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Son of “wanted for defrauding 60,000 investors” Chinese parents laundered millions of dollars into Canadian real estate over nine years.
28-year-old Zhang Guanqun has laundered millions of dollars into Canada through real estate, multiple shell companies, and foreign citizens. Zhang arrived in Montreal when he was 19-years old and purchased an 8,500-square-foot mansion in Coquitlam for USD 2.1 million.
The 2012 purchase of the mansion was one of the multimillion-dollar transactions of Zhang while he was attending college. He funneled “at least USD 33.75 million through electronic funds and cash from Canadian and Hong Kong bank accounts” from 2012 to 2015. However, he was unaware that the Canada Border Services Agency (CBSA) and Canada’s AML watchdog FINTRAC were monitoring his movements.
The CBSA files provide a rare glimpse into an opaque business model increasingly cited in examinations of Canadian real estate, in which relatives use foreign students as fronts to funnel wealth into condos and mansions. https://t.co/g7ye1pYR3F
— Globalnews.ca (@globalnews) November 25, 2021
The CBSA and FINTRAC were also monitoring movements of his parents who were “wanted in China for allegedly defrauding 60k investors”. According to the filings in the Federal Court, the parents had defrauded USD 200 million in a pyramid scheme. Yet, even after serious accusations of money laundering and transnational organized crime by the CBSA and FINTRAC, Zhang successfully fought the deportation case.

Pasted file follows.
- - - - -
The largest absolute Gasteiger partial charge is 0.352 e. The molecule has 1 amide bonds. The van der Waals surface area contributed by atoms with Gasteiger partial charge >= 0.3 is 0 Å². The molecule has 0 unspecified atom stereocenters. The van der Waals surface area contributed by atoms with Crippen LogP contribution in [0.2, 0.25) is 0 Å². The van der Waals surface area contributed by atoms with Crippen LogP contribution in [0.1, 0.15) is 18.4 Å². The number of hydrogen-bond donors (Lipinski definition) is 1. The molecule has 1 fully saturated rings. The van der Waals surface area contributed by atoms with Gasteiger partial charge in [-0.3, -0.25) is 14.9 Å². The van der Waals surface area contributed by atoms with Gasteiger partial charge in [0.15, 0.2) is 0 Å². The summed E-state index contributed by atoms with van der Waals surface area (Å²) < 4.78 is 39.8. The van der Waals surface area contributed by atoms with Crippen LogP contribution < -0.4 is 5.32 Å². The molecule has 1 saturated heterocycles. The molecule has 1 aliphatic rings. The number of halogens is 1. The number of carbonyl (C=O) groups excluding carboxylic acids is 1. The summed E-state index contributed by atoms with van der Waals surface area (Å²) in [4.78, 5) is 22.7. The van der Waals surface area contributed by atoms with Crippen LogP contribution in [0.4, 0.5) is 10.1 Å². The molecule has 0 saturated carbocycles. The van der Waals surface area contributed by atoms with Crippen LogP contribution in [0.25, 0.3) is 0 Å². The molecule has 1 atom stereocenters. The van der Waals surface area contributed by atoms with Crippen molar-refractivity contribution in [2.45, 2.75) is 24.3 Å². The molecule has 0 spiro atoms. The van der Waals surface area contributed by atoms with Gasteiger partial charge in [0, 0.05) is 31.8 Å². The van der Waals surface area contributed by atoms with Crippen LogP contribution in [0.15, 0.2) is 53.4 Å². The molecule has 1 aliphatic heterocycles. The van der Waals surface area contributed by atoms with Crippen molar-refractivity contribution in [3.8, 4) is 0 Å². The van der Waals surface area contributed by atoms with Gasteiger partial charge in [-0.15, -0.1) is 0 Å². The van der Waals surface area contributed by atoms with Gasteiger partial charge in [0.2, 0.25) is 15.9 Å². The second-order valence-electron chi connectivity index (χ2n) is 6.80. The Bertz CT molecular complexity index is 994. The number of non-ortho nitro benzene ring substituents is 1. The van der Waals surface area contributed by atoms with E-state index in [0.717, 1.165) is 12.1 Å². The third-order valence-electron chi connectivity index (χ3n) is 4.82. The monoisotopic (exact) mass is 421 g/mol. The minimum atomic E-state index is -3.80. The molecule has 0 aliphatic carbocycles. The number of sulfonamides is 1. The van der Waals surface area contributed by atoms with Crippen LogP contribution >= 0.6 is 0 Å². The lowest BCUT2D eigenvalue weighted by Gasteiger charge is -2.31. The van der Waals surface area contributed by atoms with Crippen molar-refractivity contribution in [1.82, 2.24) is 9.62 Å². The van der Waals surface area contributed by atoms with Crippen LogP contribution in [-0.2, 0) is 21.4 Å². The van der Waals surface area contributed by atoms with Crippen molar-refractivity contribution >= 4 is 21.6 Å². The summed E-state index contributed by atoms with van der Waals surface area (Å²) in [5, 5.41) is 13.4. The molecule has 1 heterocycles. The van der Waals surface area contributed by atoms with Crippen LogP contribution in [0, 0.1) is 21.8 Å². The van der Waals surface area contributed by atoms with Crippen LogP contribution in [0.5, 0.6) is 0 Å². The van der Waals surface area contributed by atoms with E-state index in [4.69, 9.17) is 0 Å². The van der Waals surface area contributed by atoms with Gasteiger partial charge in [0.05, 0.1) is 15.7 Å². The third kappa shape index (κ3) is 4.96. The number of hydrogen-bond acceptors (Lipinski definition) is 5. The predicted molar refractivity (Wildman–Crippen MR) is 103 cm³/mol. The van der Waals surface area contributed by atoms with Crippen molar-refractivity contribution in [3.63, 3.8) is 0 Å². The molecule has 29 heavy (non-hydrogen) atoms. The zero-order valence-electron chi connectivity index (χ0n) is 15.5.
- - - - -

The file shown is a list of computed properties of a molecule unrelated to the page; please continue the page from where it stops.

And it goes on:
The October 2015 forensic accounting report filed by the CBSA states stated that “the amount of funds that Zhang has been involved in receiving and transferring wire transfers is truly astonishing.” The CBSA filings primarily focus on the parents of Zhang, who landed six months after he landed in Vancouver. They used different means of laundering money, such as “using real estate, shell companies and foreign citizens in elaborate steps of money laundering.”
The FINTRAC reported that the activities of Yan Chun Xiang and Wang Zhenhua “raise red flags for layering (a type of money laundering) and potential tax evasion because of the high volume of wire transfers from a foreign jurisdiction and from different individuals.”
CBSA and FINTRAC reports highlight a “number of aliases in China, Canadian law firms, prominent federal Liberal party organizers and the Dominican Republic”. Moreover, the report outlines much wider attention to “capital flights from China and secretive offshore banking routes through Hong Kong and Caribbean tax havens” to dissuade the spirits of corrupt suspects to hide illegal money in Canadian property.
However, British Columbia’s inquiry has provided evidence of money laundering in luxury real estate by using “student” occupations in the past.